Where defendant physician was employed by a state university and received no personal gain from the clinical services she rendered at a hospital, and plaintiff had brought an HCLA action based on these hospital clinical services, summary judgment pursuant to defendant’s absolute immunity under the Tennessee Claims Commission Act was affirmed.

In Parker ex rel. Parker v. Dassow, No. E2021-01402-COA-R3-CV, 2022 WL 11584155 (Tenn. Ct. App. Oct. 20, 2022), plaintiff filed this HCLA suit on behalf of her son. According to plaintiff, defendant physician failed to find a condition on the son’s ultrasound before he was born, which caused him permanent injuries. Plaintiff asserted that this negligent ultrasound reading occurred at Erlanger Hospital.

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Although the State had contracted with a municipality for the maintenance of a state-owned highway, the State still bore “the ultimate responsibility for inspecting and maintaining [the highway],” and “the contract did not absolve the State of potential liability for failing to do so.” Denial of the State’s motion for summary judgment in this GTLA case was thus affirmed.

In Polhamus v. State, No. E2021-012553-COA-R9-CV, 2022 WL 1788380 (Tenn. Ct. App. June 2, 2022), plaintiff was injured when he crashed his motorcycle after hitting a pothole on a state-owned highway. Although the State owned the highway, it had contracted with the City of Kingsport to maintain the highways.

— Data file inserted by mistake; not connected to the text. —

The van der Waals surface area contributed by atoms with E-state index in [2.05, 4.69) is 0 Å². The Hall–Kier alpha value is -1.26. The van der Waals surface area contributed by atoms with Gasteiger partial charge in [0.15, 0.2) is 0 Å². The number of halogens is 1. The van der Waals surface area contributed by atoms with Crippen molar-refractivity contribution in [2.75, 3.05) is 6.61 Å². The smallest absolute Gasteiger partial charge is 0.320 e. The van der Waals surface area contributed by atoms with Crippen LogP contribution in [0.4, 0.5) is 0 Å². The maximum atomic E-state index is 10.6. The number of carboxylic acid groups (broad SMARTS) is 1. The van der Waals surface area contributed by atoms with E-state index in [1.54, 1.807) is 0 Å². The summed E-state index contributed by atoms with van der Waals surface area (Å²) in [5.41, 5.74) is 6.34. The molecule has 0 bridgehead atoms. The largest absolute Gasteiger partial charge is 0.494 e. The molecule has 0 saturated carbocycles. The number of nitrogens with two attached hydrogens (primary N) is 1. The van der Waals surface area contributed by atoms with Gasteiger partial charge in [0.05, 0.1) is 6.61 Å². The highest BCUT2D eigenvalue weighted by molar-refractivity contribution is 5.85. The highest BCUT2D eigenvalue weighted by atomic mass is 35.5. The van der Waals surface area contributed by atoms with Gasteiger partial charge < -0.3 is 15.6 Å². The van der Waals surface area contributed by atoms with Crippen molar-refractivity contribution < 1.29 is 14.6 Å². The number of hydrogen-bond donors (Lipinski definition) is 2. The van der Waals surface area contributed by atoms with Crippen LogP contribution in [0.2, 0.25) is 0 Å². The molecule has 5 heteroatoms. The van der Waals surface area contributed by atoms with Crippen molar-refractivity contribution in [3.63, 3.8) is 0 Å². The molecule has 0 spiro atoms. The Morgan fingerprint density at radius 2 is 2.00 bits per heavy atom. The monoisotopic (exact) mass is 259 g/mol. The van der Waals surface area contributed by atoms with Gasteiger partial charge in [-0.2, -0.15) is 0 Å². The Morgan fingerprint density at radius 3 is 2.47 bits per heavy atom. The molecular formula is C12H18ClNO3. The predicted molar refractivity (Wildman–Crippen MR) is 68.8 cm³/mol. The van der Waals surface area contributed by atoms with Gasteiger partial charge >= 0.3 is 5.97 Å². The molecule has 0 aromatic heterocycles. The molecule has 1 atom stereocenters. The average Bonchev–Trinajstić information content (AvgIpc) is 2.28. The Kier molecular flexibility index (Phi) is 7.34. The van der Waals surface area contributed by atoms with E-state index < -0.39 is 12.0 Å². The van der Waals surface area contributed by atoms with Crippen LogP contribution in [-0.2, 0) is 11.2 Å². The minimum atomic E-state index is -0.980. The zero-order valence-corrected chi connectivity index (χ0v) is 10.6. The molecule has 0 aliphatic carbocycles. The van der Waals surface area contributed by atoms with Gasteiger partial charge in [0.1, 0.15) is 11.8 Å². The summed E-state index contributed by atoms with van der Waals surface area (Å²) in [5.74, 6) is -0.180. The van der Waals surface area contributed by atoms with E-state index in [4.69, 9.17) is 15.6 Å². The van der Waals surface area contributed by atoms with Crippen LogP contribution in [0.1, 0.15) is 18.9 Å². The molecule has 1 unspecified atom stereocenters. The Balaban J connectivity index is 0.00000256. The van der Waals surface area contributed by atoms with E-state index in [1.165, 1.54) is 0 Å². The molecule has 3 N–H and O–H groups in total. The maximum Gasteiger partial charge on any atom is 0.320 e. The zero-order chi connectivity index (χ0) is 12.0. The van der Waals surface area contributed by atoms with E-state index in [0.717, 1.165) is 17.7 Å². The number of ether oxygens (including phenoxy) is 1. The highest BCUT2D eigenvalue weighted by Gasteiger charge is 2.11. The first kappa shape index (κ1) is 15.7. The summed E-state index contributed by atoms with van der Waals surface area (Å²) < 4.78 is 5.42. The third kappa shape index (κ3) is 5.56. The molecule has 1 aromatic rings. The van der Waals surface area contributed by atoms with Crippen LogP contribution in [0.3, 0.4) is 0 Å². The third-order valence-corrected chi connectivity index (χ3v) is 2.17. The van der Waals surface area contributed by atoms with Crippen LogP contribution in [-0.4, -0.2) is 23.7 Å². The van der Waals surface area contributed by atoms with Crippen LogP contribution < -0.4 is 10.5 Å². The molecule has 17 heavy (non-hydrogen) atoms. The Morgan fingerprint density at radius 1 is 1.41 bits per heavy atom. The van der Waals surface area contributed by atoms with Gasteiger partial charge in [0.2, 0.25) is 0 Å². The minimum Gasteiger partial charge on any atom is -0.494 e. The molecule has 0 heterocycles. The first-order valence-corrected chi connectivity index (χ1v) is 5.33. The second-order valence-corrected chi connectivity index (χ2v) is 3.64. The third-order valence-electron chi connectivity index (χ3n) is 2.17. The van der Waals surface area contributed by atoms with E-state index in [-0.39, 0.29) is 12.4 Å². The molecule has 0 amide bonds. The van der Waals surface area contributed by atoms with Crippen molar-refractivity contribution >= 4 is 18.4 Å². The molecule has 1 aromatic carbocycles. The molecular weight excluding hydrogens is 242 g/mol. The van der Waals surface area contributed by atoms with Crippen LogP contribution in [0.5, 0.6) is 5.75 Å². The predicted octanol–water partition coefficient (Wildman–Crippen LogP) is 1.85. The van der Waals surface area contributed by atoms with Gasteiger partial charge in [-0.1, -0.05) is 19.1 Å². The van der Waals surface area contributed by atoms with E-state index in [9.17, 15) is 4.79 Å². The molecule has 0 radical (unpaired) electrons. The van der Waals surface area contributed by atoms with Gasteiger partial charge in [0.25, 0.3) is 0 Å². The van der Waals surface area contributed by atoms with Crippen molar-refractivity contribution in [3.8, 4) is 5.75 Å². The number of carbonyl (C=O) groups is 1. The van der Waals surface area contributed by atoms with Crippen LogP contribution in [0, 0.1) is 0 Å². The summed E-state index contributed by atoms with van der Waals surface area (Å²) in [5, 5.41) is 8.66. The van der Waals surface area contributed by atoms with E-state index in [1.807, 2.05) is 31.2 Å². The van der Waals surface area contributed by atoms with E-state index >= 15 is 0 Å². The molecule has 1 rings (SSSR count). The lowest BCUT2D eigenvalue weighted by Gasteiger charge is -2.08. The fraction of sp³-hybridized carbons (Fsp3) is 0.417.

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Where plaintiff alleged that an investigator recklessly failed to investigate criminal threats made by her husband, despite the husband having a known history of violence, dismissal based on the GTLA was vacated.

In Haynes v. Perry County, Tennessee, No. M2020-01448-COA-R3-CV, 2022 WL 1210462 (Tenn. Ct. App. April 25, 2022), plaintiff was shot multiple times by her estranged husband in August 2018. The husband had a known history of violence, including being convicted of murdering his first wife. Plaintiff had accused husband of domestic violence and gotten an order of protection in June 2018, although she later dropped the order, and had moved in with a friend to attempt to get away. In the months preceding the shooting, plaintiff’s car was set on fire, and husband was under investigation for the crime.